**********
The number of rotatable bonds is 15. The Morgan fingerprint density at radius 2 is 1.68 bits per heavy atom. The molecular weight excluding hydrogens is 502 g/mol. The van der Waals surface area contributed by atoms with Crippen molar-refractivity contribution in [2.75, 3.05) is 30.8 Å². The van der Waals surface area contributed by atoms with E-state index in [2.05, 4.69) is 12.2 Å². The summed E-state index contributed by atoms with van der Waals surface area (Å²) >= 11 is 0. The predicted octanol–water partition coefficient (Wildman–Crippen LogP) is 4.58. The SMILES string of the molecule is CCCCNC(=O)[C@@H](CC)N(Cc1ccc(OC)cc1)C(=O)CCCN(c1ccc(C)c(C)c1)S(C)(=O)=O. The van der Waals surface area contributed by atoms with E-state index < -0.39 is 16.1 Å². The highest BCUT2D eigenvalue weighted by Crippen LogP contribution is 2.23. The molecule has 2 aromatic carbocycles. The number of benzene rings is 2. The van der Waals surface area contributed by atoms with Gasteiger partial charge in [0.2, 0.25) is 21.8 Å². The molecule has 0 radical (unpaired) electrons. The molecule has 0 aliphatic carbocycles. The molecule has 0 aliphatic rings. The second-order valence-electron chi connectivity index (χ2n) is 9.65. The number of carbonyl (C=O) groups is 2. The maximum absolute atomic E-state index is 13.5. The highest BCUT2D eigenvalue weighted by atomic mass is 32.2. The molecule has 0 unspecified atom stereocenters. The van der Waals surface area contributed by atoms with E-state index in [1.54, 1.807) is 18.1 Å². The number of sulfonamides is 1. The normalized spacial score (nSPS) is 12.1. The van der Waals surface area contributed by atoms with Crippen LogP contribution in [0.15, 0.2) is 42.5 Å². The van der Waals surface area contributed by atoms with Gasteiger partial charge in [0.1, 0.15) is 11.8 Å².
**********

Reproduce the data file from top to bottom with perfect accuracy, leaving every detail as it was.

The number of rotatable bonds is 15. The Morgan fingerprint density at radius 2 is 1.68 bits per heavy atom. The molecular weight excluding hydrogens is 502 g/mol. The van der Waals surface area contributed by atoms with Crippen molar-refractivity contribution in [2.75, 3.05) is 30.8 Å². The van der Waals surface area contributed by atoms with E-state index in [2.05, 4.69) is 12.2 Å². The summed E-state index contributed by atoms with van der Waals surface area (Å²) >= 11 is 0. The predicted octanol–water partition coefficient (Wildman–Crippen LogP) is 4.58. The SMILES string of the molecule is CCCCNC(=O)[C@@H](CC)N(Cc1ccc(OC)cc1)C(=O)CCCN(c1ccc(C)c(C)c1)S(C)(=O)=O. The van der Waals surface area contributed by atoms with E-state index < -0.39 is 16.1 Å². The highest BCUT2D eigenvalue weighted by Crippen LogP contribution is 2.23. The molecule has 2 aromatic carbocycles. The number of benzene rings is 2. The van der Waals surface area contributed by atoms with Gasteiger partial charge in [0.2, 0.25) is 21.8 Å². The molecule has 0 radical (unpaired) electrons. The molecule has 0 aliphatic carbocycles. The molecule has 0 aliphatic rings. The second-order valence-electron chi connectivity index (χ2n) is 9.65. The number of carbonyl (C=O) groups is 2. The maximum absolute atomic E-state index is 13.5. The highest BCUT2D eigenvalue weighted by atomic mass is 32.2. The molecule has 0 unspecified atom stereocenters. The van der Waals surface area contributed by atoms with E-state index in [1.54, 1.807) is 18.1 Å². The number of sulfonamides is 1. The normalized spacial score (nSPS) is 12.1. The van der Waals surface area contributed by atoms with Crippen LogP contribution in [0.15, 0.2) is 42.5 Å². The van der Waals surface area contributed by atoms with Gasteiger partial charge in [0.1, 0.15) is 11.8 Å².